2 teaspoons vanilla — divided
2 cups self-rising flour
1 teaspoon baking soda
2 teaspoons cinnamon
3 cups grated carrots
3 1/2 cups confectioners’ sugar
1 stick butter — room temperature
1 cup chopped pecans
8 ounces cream cheese — room temperature
8 ounces canned pineapple, drained (optional) to add to frosting; see NOTE in directions

NOTE: Although not in the original recipe, I would try adding 8 ounces of canned crushed pineapple to the frosting. BUT, thoroughly drain the pineapple and blot dry with paper towels before adding to the frosting mixture.
1. Line 3 round 8-inch cake pans with parchment paper and heat the oven to 350*F.
2. Add sugar, oil, eggs, and 1 teaspoon vanilla to a bowl. Beat well.
3. In a separate bowl, combine the flour, baking soda, and cinnamon. Add slowly to the sugar/oil mixture, stirring to incorporate. Fold in the carrots. Divide among 3 prepared pans.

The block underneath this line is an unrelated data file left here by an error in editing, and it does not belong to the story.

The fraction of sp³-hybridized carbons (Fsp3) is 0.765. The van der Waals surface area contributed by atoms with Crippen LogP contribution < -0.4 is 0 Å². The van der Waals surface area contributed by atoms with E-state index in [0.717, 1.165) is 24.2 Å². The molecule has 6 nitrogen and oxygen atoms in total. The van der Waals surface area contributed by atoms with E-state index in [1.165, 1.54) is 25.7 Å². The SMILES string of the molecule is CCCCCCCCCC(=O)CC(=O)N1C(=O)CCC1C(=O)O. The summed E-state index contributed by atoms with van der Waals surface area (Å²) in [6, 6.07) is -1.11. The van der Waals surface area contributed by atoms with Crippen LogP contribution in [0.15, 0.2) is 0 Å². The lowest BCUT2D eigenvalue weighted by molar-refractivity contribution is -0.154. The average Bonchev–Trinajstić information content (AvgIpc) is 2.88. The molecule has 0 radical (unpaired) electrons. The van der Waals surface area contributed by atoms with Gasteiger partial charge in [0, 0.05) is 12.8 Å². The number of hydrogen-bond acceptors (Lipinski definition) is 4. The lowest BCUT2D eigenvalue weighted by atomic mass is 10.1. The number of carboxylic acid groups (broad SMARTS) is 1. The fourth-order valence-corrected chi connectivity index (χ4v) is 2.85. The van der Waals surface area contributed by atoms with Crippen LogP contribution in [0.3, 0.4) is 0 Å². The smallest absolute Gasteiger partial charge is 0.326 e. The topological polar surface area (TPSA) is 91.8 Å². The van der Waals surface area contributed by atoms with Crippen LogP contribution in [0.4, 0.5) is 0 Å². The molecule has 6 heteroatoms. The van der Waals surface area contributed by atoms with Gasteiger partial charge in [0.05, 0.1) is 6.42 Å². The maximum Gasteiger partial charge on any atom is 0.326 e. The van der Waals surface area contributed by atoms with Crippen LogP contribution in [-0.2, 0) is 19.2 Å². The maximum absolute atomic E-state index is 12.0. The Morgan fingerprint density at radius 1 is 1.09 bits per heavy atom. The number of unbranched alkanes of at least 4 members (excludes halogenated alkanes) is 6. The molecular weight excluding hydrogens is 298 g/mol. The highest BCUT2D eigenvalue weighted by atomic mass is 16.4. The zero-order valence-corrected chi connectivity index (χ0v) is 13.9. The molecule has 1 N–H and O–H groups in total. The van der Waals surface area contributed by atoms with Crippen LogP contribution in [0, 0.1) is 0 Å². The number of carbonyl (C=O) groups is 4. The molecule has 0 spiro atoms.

4. Bake for 30 minutes. Once cake passes the toothpick test, remove from oven and cool on wire racks.
5. For the filling/frosting, use an electric mixer to mix the confectioners’ sugar, butter, remaining 1 teaspoon vanilla, and cream cheese on medium-high speed until smooth. Turn off mixer. Add chopped pecans and mix on medium-low speed until nuts are incorporated. Refrain from eating all of it with a spoon. Spread between layers (may do sides too, though it will be a thin layer) and top of cake once the cake has cooled completely.
NOTES: My friend Linda doesn’t own 8-inch cake pans; only 9″ ones. She made this in the 9″ pans and it turned out just fine – probably a few minutes less baking time.
Per Serving: 740 Calories; 41g Fat (49.0% calories from fat); 7g Protein; 90g Carbohydrate; 3g Dietary Fiber; 112mg Cholesterol; 538mg Sodium.